Love affair with science (was: Re: Greens)

From: Amara Graps (
Date: Sat Nov 18 2000 - 16:13:42 MST

From: Nicq MacDonald <>, Fri, 17 Nov 200

>If "real science" is so great, why did my love affair with it end when I was

Ahh... then it's time to wake up the child in you!

Have you ever imagined looking at the world through a child's eyes,
when everything is fresh and new and interesting, and you can't
help being curious about what it all is?

Hmmm ...

(Still having trouble waking up that inner child?)

Then perhaps seeing some words from some children can help.

Here are questions that I was asked by some children when I was
working at my previous job, during which some of that time,
I spent teaching kids about the Sun.

-----begin children's questions-----------------------------------

Can a space man go to the sun at night so it will not be too hot?

How come the sky looks blue from earth and black from a rocket ship?

How much bigger is the sun than Germany?

Does sun turn like the earth turns?

Because the sun is so bad for your skin, I don't usually stay out
in the sun very much anymore, but I like looking healthy. Is there a
safe way I can get a tan like that actor, George Hamilton?

In the movie Lost In Space, the ship they were in flew through the sun.
Could this ever be possible? Wouldn't the ship melt?

How is the Solar System related to math??

How can you cook marshmallows by solar heat?

If the sun is a star why can't we see it at night?

If there were two suns in one solar system, would they pull one another apart
because of the gravitational pull?

How did atoms form?

Planets in the solar system have moons that orbit them. Do moons have
any objects that orbit them?

I was told by Joe Phoenix that if i went up in outer space
in a rocketship i would not be able to see the sun as we see it on earth.
In other words he is saying you cannot see the light of the sun from space.
Please say it ain't so!

How was the Sun born?

The planets currently use names that are based on Greek or
Roman gods. At one time our sun was called Helios or Sol.
Why do we not call the sun by those names? When did we start
calling the sun "Sun"?

Why doesn't the hurricane on Jupiter ever stop?

Why is the Oort Cloud so far from the sun?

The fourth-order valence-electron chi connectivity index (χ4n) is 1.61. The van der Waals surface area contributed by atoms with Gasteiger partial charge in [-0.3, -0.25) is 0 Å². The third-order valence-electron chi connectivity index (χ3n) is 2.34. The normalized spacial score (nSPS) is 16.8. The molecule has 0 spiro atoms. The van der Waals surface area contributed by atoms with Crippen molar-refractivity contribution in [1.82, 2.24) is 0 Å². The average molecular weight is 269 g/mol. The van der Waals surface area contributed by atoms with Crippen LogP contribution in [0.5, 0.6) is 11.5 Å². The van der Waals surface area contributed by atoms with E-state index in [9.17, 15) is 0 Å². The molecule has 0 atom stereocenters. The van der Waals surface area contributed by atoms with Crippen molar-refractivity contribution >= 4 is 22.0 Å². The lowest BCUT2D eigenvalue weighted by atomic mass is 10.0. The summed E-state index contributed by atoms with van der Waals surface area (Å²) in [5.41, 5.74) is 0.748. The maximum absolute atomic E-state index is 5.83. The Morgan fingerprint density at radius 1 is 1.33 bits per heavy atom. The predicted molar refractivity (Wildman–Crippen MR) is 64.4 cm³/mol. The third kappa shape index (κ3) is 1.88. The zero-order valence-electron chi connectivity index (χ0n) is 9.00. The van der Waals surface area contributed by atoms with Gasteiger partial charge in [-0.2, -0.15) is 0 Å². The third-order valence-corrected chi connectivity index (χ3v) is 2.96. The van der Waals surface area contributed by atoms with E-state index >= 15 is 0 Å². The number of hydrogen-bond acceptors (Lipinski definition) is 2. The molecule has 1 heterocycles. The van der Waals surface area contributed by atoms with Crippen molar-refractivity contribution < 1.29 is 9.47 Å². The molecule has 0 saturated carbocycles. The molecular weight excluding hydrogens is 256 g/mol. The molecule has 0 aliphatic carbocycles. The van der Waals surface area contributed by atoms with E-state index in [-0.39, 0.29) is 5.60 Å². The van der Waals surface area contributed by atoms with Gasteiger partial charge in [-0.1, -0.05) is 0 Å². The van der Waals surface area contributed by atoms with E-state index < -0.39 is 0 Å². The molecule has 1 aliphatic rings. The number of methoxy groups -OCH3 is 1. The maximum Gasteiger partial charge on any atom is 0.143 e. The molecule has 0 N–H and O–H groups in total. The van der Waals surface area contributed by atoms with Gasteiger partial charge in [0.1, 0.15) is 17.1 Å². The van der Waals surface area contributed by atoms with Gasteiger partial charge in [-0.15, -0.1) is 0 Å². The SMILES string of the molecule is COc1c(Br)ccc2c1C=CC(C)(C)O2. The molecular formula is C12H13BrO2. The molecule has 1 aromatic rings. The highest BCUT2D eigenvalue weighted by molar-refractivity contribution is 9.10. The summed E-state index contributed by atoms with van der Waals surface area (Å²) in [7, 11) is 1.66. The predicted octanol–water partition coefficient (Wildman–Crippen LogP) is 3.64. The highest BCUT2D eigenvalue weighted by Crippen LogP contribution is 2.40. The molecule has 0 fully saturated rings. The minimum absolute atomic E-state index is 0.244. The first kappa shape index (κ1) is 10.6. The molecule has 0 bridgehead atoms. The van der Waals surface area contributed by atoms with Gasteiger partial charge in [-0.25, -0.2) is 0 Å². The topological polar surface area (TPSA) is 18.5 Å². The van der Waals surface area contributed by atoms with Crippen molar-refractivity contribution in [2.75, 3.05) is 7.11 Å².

What is the tornado on Neptune made of?

Is human life possible on any other planet?

What causes a harvest moon?

What is it like to fly in a spaceship?

Do blackholes really suck things?

What happens to a burned out star?

Are there other planets besides the 10 in the milky way?

For a class asiment we were asked the question HOW DOSE THE
decided to ask of your knowlage. See when I grow up I want
to be a Physicist. I haven't chosen what feild yet. Please
help me with this answer.

(BTW, this last was from a little girl.. Yahoo!)

-----end children's questions-----------------------------------

I don't know about you, but seeing questions like these can't help
but make me think that the Universe is a remarkable place, and help
me feel that it's all worthwhile.

I've been in my scientific field for about 20 years, and I've
"rediscovered" it again and again. Even though there were times when
my enthusiasm for it faded, I could/can trust that some triggering event
will jar my knot of dissatisfaction loose, and I'm bouncing away
with it once again.

Here I show one rediscovery of my love of science, when I wrote the
article about Fiorella Terenzi about 5 years ago for Extropy mag:

And here is something that I wrote more recently -- A kind of
"stream of consciousness poetry"


I am alive.

I press the dust on my canvas with my finger and examine the print.
My print of unique cracks through which my ageless eyes observed the
events of my life.

The dust wakes out of its slumber and I follow its passage.
As the dust marks my past, I laugh, despair, risk, care, learn, bleed,
love, dance, scream, change, and give, striving to be more.

My fingers close around my memories and I fall into a waking dream.

The dust glides through the universe from moons to planets and up to
... oops ...and around, into disks of new stars and through comet breezes.
The dust is a piece of me, or am I a piece of dust?

We fly from the ecliptic brightness, feel comforted by the local fluff,
and have a ceylon tea at the cosmic tea table with our friends from
beta Pic. They don't laugh at my jokes but I smile anyway.

I am alive.

[Amara Lynn Graps
Heidelberg, Germany
November 2000]


So wake up that child inside of you. It's there. Trust me. :-)


Amara Graps | Max-Planck-Institut fuer Kernphysik
Interplanetary Dust Group | Saupfercheckweg 1
+49-6221-516-543 | 69117 Heidelberg, GERMANY *
        "Never fight an inanimate object." - P. J. O'Rourke

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